Shepardia, named by Nuttall, in compliment to Mr. Thomas Shepard, of the Botanic Garden, Liverpool.
Shepardia elegnoides. - Buffalo Tree. - This graceful shrub, or low tree, is found in the .neighborhood of the Rocky Mountains, in large clumps, or clusters. It is eaten or broused by the Buffalo, from which it derives its common name. The tree is graceful in its appearance, growing from ten to thirteen feet high; the branches are rather pendulous; the leaves are small, of a soft, woolly nature, and have a silvery appearance.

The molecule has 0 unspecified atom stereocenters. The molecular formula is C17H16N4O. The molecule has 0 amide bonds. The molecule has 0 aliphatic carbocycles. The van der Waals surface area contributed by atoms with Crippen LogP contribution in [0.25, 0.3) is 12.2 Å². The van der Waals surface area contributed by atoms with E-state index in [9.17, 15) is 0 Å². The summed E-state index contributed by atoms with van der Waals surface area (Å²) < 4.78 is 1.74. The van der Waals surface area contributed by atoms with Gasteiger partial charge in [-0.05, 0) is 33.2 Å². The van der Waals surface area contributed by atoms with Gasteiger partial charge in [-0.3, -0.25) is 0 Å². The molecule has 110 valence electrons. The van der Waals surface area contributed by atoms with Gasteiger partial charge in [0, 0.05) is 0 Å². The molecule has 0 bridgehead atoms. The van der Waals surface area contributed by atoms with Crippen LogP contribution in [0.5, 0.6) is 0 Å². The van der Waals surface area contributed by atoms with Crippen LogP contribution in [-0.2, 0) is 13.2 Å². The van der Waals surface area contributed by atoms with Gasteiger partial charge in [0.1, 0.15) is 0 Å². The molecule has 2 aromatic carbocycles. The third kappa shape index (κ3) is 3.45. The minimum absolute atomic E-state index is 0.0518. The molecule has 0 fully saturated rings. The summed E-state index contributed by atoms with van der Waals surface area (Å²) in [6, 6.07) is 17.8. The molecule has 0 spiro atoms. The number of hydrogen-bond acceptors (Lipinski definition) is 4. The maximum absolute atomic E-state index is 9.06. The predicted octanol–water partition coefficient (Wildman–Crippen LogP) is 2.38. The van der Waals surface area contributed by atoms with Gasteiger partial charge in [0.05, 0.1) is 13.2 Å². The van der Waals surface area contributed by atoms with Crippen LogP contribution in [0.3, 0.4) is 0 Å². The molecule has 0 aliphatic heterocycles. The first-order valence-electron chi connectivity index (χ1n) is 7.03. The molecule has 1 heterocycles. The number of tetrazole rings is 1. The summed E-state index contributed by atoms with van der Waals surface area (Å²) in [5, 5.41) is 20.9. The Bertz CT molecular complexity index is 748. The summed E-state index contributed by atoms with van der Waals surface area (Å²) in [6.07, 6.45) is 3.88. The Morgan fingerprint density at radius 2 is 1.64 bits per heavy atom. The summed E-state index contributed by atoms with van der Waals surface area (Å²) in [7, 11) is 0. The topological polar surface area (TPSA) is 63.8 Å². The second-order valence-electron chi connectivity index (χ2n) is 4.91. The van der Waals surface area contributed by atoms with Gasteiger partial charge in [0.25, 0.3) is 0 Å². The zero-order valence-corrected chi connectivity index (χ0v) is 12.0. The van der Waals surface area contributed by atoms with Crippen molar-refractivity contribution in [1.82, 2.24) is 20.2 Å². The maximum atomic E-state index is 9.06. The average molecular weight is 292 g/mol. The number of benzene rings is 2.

It is male and female, on different plants. The branches of the female trees are thickly studded with clusters of small crimson berries, nearly the size of the red currant. The fruit has a pleasant acid flavor, and is sometimes used for jelly on preserve. There is an astringent taste in addition to the acid, which makes the fruit of little value, in comparison with the common currant. For an ornamental tree or shrub, it deserves a place among other plants. It is beautiful fruit. Male and female plants should be ordered. The flowers cannot boast of much beauty.